|Standing In The Crumbling Train Station
June 3, 2022
The state of Maryland, along with many employers, is no longer requiring a bachelor's degree for many jobs. Inside Higher Ed posted a set of two interviews this morning with representatives from Opportunity@work, a nonprofit group, and Kaplan, a for-profit, about how this requirement has changed. It was difficult for me not to be thinking about all of this when I conducted academic sessions at two New Student Orientations today. In a half hour, I, and some combination of deans and faculty, give an overview of what to expect academically at SMC.
You would think that I felt good delivering our usual witty, edgy, informative sessions (at least they are in my mind) having read that in some quarters an associate's degree (the bread and butter of a community college) is valued more than the bachelor's degree. That only works to a degree (pun intended) with SMC, because we are unique in being very high transfer for a community college (in other words, more than half of our students will use us to earn half of their credits toward a bachelor's degree at a 4-year institution). That mentality also only works to a degree for all community colleges because in many ways this is a trend toward microcredentials, which is the alternative to traditional higher education models that is exploding through for-profit sources such as Coursera.
Think about some of the statements made in the dual interviews from IHE today:
- "[Maryland was] having trouble filling their talent pipelines, and the thought was, let's just remove degree requirements from jobs that we feel like don't necessarily need them."1
Degree requirements have become so ubiquitous that this could have a trickle-up effect, removing master's and doctorate's degree requirements from so many positions. I might even burn in academic hell by admitting that the doctorate to teach undergraduate classes at colleges and universities is not really needed.
- "The state of Maryland wanted to create an equitable process where more Marylanders can see themselves in opportunities to move themselves into the middle class. So, the impetus was, yes, we can’t meet the demand, but we can also be very equitable in how we think about approaching these jobs."2
Long-term, if this kind of forced distinctions between straight-to-work credentialing versus college degrees remains, will return America to a country very divided by education, a world prior to the great explosion of community colleges in the 1950s and 1960s, where some students saw a pathway to the ivy-covered institutions and others were supposed to find a trade. It's fine to want to get more people to the middle-class, but the power rests in the upper-class. Trust me, I am not disparaging the trades, it is why I work at a community college; I am disparaging a country built upon democratic, egalitarian principles openly accepting barriers that informally separate the haves from the have nots (and I know there is a whole dissertation, probably thousands of dissertations, on how that has been the history of our country).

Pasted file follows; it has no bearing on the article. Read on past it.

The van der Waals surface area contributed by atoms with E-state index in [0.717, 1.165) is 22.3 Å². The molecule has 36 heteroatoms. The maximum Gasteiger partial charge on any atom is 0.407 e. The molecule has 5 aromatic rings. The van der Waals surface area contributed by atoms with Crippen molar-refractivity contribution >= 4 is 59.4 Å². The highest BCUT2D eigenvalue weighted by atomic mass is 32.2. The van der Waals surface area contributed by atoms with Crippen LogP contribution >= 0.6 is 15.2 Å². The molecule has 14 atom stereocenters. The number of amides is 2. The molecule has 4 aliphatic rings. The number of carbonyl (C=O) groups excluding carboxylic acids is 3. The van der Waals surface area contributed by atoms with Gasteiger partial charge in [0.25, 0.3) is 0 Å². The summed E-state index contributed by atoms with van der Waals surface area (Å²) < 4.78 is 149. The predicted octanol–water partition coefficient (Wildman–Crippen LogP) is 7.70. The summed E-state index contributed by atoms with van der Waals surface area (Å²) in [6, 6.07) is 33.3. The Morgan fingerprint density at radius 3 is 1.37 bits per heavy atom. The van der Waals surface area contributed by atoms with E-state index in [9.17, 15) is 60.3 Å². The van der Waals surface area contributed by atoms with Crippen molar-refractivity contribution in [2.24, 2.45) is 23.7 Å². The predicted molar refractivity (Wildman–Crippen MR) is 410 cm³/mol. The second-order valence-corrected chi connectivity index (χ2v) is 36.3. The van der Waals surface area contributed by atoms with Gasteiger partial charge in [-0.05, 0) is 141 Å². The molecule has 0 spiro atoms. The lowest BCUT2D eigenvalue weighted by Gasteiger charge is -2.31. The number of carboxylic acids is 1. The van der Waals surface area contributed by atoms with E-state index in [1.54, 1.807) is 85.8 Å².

- "Degree-seeking enrollments in U.S. higher ed have now declined for 13 straight years. We’ve shed in real terms 3.72 million students since 2011. There’s a real story here that people are turning to other alternatives or nothing."3
So, there you have it, potential students are not going to college for the very things they could go to a community college for, trade-based credentials at a very reasonable cost. And, gee, as I articulate in all of these New Student Orientations, they will see what other kind of degrees are possible, maybe not for them at this moment in life, but later as they realize that an entry-level job is not necessarily the lifelong career they seek. Yet, our public narratives keep lumping all of us inexpensive, short-term post-secondary options, in with the Ivies, the States, the Land-Based, and the Privates. How the hell is a Provost supposed to combat that narrative in a half hour session?
So, today, when I am standing there telling students that as of that moment they are all in the same railroad station (I am good at antiquated analogies) getting on the same train, but getting off at different stations (certificate students first, associate in applied science students, later, transfer students at a multitude of different stations along the way), and perhaps even changing their mind about their stop (since the ridiculous idea that students know exactly what they want to do at 17 or 18 still rankles me), I worry that I need to tell them that some stops may be shut down by the time they get there, and that they might be encouraged by the railroad authority along the way to get off right away to pick up a badge at the first station.
Too bad our founding fathers hadn't thought to include an amendment that guaranteed every American the right to a college education. Would we stand as true to it as we do our right to bear arms? Nope. Instead, our governments are sending the message that we can provide funding for you to get a degree, but it's a waste of our money to have you do it to come work for us.
I know this is a broad statement, but you are reading a nonprofit blog, so cut me some slack. Don't lump me in with the profitable ones.
1Gray, Bridgette. Opportunity@work. Interview. Inside Higher Ed, June 3, 2022. https://www.insidehighered.com/news/2022/06/03/state-eliminates-bachelors-degree-requirement-many-jobs
2Gray, Bridgette. Opportunity@work. Interview. Inside Higher Ed, June 3, 2022. https://www.insidehighered.com/news/2022/06/03/state-eliminates-bachelors-degree-requirement-many-jobs
3Busteed, Brandon. Kaplan. Interview. Inside Higher Ed, June 3, 2022. https://www.insidehighered.com/news/2022/06/03/state-eliminates-bachelors-degree-requirement-many-jobs